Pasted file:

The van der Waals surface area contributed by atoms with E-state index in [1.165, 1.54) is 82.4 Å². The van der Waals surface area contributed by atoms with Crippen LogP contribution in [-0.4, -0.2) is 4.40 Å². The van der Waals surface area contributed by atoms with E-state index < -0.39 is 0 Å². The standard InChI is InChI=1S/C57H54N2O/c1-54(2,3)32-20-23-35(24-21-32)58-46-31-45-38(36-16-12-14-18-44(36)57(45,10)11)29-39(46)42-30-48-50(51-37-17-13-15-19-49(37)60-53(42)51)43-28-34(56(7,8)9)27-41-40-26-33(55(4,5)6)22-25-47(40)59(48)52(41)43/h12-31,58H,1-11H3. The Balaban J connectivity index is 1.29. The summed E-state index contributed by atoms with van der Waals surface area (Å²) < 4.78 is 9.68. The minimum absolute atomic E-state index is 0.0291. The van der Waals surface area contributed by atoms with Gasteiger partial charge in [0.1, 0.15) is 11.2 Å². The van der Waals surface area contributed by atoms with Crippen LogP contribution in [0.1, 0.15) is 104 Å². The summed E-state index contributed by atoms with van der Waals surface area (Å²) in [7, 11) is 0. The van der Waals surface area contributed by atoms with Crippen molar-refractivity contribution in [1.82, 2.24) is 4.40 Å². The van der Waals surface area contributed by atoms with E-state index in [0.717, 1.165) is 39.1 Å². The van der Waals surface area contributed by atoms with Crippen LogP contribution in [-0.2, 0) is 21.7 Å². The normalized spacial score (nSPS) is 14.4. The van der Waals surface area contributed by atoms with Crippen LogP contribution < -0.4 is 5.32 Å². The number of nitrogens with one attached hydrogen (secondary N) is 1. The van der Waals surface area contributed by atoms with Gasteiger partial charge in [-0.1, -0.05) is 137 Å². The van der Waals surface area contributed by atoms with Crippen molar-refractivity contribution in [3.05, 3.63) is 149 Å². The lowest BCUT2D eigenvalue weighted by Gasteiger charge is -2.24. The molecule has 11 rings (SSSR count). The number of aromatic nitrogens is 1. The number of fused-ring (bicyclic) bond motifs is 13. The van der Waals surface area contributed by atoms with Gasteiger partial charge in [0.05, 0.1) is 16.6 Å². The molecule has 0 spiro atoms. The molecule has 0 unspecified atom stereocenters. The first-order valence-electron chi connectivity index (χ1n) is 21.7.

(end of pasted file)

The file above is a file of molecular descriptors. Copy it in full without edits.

The van der Waals surface area contributed by atoms with E-state index in [1.165, 1.54) is 82.4 Å². The van der Waals surface area contributed by atoms with Crippen LogP contribution in [-0.4, -0.2) is 4.40 Å². The van der Waals surface area contributed by atoms with E-state index < -0.39 is 0 Å². The standard InChI is InChI=1S/C57H54N2O/c1-54(2,3)32-20-23-35(24-21-32)58-46-31-45-38(36-16-12-14-18-44(36)57(45,10)11)29-39(46)42-30-48-50(51-37-17-13-15-19-49(37)60-53(42)51)43-28-34(56(7,8)9)27-41-40-26-33(55(4,5)6)22-25-47(40)59(48)52(41)43/h12-31,58H,1-11H3. The Balaban J connectivity index is 1.29. The summed E-state index contributed by atoms with van der Waals surface area (Å²) < 4.78 is 9.68. The minimum absolute atomic E-state index is 0.0291. The van der Waals surface area contributed by atoms with Gasteiger partial charge in [0.1, 0.15) is 11.2 Å². The van der Waals surface area contributed by atoms with Crippen LogP contribution in [0.1, 0.15) is 104 Å². The summed E-state index contributed by atoms with van der Waals surface area (Å²) in [7, 11) is 0. The van der Waals surface area contributed by atoms with Crippen molar-refractivity contribution in [1.82, 2.24) is 4.40 Å². The van der Waals surface area contributed by atoms with E-state index in [0.717, 1.165) is 39.1 Å². The van der Waals surface area contributed by atoms with Crippen LogP contribution in [-0.2, 0) is 21.7 Å². The normalized spacial score (nSPS) is 14.4. The van der Waals surface area contributed by atoms with Crippen LogP contribution < -0.4 is 5.32 Å². The number of nitrogens with one attached hydrogen (secondary N) is 1. The van der Waals surface area contributed by atoms with Gasteiger partial charge in [-0.1, -0.05) is 137 Å². The van der Waals surface area contributed by atoms with Crippen molar-refractivity contribution in [3.05, 3.63) is 149 Å². The lowest BCUT2D eigenvalue weighted by Gasteiger charge is -2.24. The molecule has 11 rings (SSSR count). The number of aromatic nitrogens is 1. The number of fused-ring (bicyclic) bond motifs is 13. The van der Waals surface area contributed by atoms with Gasteiger partial charge in [0.05, 0.1) is 16.6 Å². The molecule has 0 spiro atoms. The molecule has 0 unspecified atom stereocenters. The first-order valence-electron chi connectivity index (χ1n) is 21.7.